The problem here is, first, doctors have less control into monitoring their patients drug intake, and second, when doctors are able to write additional [smaller] prescriptions in one month, they are able to accurately schedule and outline a plan for their patient, while give them no more than they need.
Insurance companies also rarely provide only limited [if any] financial assistance when it comes to alternatives methods of treatment, such as acupuncture and physical therapy; because physical therapy requires several visitations within a consistent timeframe, many patients can’t afford the co-payments needed to receive adequate treatment.
Failure to Harness Contemporary Technology in Medicine
Today’s world seems unbounded by technological breakthroughs. Each day it seems something incredible happens, whether it’s a new form of augmented reality, a self-driving vehicle or optimized goal-line technology in the NFL—technology continues to expand, dazzle and improve.
However, for a number of reasons, and known that make too much sense, technology in the medical industry is outdated and ineffective. Sure, incredible breakthroughs have been made in cancer research and the eradication other deadly diseases, but when it comes to improving opioid addiction, few innovations have been implemented to restrain such issues.
Prescription Drug Monitoring Programs (PDMP) and Electronic Health Records (EHR), are two of the most important technological assets in today’s supervising of patient- drug information, however, its capabilities are grossly outdated.
With limited ability for doctors to access medical information on prescription history, an unfriendly interface, coupled with insufficient data and poor software integration—PDMP and EHR systems require comprehensive updates and added investments in public and private funding.
The Inaccurate Stigma Attached with Opioid Abuse
Many Americans stigmatize opioid use a “criminal problem;” an issue that does not affect people with good paying jobs, loving families, intelligence, dreams, goals, etc.
Opioid addiction is seen as a choice—when in fact—it’s a debilitating, dangerous, life-deteriorating illness.
However, the stigma of opioid abuse transcends many demographics other than the general public, it exists in the medical industry as well. Unfortunately, the consequence of such industry perceptions blockades people who are suffering to receive adequate help. Substance abuse treatment facilities come with high deductibles, forcing many to endure their addictions by themselves.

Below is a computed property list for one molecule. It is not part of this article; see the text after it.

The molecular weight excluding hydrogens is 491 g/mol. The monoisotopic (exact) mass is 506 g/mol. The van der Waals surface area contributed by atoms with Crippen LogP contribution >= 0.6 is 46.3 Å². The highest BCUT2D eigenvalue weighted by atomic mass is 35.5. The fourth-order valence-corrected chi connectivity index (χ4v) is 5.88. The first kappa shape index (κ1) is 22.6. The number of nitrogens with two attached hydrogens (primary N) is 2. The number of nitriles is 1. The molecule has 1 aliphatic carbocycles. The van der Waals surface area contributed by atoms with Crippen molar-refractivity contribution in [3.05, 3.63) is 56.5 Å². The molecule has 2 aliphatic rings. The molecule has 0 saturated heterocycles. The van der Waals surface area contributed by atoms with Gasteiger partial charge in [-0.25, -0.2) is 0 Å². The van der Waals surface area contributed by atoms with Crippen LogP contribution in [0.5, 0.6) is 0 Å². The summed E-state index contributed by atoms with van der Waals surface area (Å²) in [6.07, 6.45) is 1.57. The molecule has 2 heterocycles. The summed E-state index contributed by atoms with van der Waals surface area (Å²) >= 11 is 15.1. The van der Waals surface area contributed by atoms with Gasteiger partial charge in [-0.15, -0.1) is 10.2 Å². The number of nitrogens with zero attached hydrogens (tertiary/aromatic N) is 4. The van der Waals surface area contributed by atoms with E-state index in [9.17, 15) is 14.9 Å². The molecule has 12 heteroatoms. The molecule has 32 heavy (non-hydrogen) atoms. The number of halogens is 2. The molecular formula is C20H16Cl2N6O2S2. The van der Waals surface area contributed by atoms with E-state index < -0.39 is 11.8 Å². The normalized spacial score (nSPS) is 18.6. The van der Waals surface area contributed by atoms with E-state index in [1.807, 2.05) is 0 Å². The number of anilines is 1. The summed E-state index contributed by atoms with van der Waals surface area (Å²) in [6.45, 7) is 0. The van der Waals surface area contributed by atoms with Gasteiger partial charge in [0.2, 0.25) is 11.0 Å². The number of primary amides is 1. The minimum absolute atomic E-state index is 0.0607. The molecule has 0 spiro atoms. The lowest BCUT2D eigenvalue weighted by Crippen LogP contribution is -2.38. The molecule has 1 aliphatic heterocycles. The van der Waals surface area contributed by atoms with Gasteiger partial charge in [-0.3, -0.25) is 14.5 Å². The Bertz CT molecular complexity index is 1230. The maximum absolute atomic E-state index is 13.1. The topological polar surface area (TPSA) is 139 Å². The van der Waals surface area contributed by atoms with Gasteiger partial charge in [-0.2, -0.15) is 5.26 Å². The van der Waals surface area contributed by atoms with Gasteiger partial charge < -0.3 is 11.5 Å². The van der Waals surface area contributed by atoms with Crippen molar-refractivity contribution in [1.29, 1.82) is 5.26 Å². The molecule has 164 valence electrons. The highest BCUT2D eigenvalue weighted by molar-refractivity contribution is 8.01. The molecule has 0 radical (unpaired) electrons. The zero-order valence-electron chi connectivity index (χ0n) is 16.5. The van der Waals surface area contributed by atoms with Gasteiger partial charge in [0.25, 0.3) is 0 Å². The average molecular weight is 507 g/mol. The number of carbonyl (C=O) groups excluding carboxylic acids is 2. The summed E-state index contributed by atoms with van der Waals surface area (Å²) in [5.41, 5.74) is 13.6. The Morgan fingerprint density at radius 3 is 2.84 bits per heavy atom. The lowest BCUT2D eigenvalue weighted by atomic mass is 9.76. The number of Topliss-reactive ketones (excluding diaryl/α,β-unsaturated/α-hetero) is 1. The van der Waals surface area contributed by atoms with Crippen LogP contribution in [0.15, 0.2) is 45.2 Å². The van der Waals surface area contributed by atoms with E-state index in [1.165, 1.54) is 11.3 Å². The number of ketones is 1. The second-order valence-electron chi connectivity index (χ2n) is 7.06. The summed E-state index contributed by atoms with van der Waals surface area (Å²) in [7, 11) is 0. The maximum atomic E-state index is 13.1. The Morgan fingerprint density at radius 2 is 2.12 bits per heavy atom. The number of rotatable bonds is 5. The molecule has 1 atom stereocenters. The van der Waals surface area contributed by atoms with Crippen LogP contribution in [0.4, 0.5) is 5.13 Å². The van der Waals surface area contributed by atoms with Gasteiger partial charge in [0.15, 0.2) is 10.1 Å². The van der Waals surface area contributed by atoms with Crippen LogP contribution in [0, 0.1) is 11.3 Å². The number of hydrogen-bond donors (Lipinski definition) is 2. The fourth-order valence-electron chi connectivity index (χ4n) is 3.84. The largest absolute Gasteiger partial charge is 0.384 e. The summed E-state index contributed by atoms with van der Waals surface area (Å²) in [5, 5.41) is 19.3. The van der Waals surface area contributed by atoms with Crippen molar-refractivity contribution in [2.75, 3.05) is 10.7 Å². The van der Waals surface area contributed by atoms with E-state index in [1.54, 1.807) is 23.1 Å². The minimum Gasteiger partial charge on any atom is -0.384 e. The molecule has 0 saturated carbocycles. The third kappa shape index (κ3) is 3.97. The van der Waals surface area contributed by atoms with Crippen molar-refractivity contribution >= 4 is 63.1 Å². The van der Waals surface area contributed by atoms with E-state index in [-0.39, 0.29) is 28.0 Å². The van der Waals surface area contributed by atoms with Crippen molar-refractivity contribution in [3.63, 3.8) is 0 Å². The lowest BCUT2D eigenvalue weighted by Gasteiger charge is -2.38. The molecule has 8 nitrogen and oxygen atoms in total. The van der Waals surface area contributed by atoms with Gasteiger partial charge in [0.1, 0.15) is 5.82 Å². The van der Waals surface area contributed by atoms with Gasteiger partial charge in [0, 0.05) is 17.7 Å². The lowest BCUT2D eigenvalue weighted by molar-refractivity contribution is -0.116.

If opioid addiction is to be seen less as a degenerate complication, and more as a chronic disease—millions of lives can be saved.
If and when opioid addiction finally garners the respect it so desperately deserves, treatment options will improve, health care would be made more affordable, drug abusers may finally feel safe to ask for help, and more will be invested into the science, research and technology of monitoring and curing opioid addiction.
However, overcoming that hurdle has proven to be a steep obstacle.
Where it begins is through an improved perception of public, media and medical demographics. Vilifying drug abusers has only elongated the problem, manipulating it into something that it is not: A choice.
Even something as simple as the words we choose to use when explaining addiction and how we identify opioid abusers, is huge.
Our words carry significant value and depth.
When one hears someone call an opioid drug addict a “social delinquent” or “loser”—other will have no problem carrying the message.
We must work together to be conscious of the words we choose to use, whether they be spoken to ourselves or to others. Once we harness the power of language and realize the monumental influence they transpire, the better chance we have at eliminating this epidemic from plaguing the United States.
Felter, Claire. “The U.S. Opioid Epidemic.” Council on Foreign Relations. 17 Jan. 2019. https://www.cfr.org/backgrounder/us-opioid-epidemic
Reevell, Philip. “US Opioid Epidemic: ‘This Is Bigger Than This Town’” BBC. 8 Nov. 2018. 14 Mar. 2019. https://www.bbc.com/news/world-us-canada-46036629
L, Martin. “Addressing the Opioid Crisis in the United States.” Institute for Healthcare Improvement. April 2016. 14 Mar. 2019. http://www.ihi.org/resources/Pages/Publications/Addressing-Opioid-Crisis-US.aspx